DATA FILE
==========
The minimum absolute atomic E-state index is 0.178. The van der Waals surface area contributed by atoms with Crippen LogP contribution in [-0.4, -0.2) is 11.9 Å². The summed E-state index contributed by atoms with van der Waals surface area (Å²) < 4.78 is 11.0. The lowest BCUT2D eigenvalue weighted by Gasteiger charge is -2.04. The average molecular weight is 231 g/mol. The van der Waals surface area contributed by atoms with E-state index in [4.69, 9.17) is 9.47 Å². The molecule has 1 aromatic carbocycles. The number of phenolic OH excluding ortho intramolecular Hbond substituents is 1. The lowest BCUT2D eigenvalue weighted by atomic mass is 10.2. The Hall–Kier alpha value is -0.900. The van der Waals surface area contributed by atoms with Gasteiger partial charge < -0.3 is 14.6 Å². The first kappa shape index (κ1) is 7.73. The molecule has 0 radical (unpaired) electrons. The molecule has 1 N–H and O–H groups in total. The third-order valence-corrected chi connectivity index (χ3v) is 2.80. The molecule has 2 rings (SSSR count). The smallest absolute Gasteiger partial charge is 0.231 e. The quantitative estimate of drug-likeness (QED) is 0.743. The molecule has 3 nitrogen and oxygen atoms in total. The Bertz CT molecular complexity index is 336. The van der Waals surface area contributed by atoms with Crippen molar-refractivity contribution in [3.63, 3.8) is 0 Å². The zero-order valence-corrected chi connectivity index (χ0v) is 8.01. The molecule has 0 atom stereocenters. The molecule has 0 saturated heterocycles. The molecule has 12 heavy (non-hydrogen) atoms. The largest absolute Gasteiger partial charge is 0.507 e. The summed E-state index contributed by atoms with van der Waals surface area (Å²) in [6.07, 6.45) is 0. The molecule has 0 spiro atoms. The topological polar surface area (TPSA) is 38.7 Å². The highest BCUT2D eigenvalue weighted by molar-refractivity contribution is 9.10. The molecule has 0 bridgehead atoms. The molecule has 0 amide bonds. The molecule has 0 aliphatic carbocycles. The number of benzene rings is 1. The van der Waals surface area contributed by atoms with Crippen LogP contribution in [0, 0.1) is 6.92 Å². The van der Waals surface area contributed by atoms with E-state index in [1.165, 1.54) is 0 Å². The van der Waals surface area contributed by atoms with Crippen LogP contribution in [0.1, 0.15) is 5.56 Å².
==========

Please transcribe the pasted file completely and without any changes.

The minimum absolute atomic E-state index is 0.178. The van der Waals surface area contributed by atoms with Crippen LogP contribution in [-0.4, -0.2) is 11.9 Å². The summed E-state index contributed by atoms with van der Waals surface area (Å²) < 4.78 is 11.0. The lowest BCUT2D eigenvalue weighted by Gasteiger charge is -2.04. The average molecular weight is 231 g/mol. The van der Waals surface area contributed by atoms with E-state index in [4.69, 9.17) is 9.47 Å². The molecule has 1 aromatic carbocycles. The number of phenolic OH excluding ortho intramolecular Hbond substituents is 1. The lowest BCUT2D eigenvalue weighted by atomic mass is 10.2. The Hall–Kier alpha value is -0.900. The van der Waals surface area contributed by atoms with Gasteiger partial charge < -0.3 is 14.6 Å². The first kappa shape index (κ1) is 7.73. The molecule has 0 radical (unpaired) electrons. The molecule has 1 N–H and O–H groups in total. The third-order valence-corrected chi connectivity index (χ3v) is 2.80. The molecule has 2 rings (SSSR count). The smallest absolute Gasteiger partial charge is 0.231 e. The quantitative estimate of drug-likeness (QED) is 0.743. The molecule has 3 nitrogen and oxygen atoms in total. The Bertz CT molecular complexity index is 336. The van der Waals surface area contributed by atoms with Crippen molar-refractivity contribution in [3.63, 3.8) is 0 Å². The zero-order valence-corrected chi connectivity index (χ0v) is 8.01. The molecule has 0 atom stereocenters. The molecule has 0 saturated heterocycles. The molecule has 12 heavy (non-hydrogen) atoms. The largest absolute Gasteiger partial charge is 0.507 e. The summed E-state index contributed by atoms with van der Waals surface area (Å²) in [6.07, 6.45) is 0. The molecule has 0 spiro atoms. The topological polar surface area (TPSA) is 38.7 Å². The highest BCUT2D eigenvalue weighted by molar-refractivity contribution is 9.10. The molecule has 0 bridgehead atoms. The molecule has 0 amide bonds. The molecule has 0 aliphatic carbocycles. The number of benzene rings is 1. The van der Waals surface area contributed by atoms with Crippen LogP contribution in [0, 0.1) is 6.92 Å². The van der Waals surface area contributed by atoms with E-state index in [1.165, 1.54) is 0 Å². The van der Waals surface area contributed by atoms with Crippen LogP contribution in [0.1, 0.15) is 5.56 Å².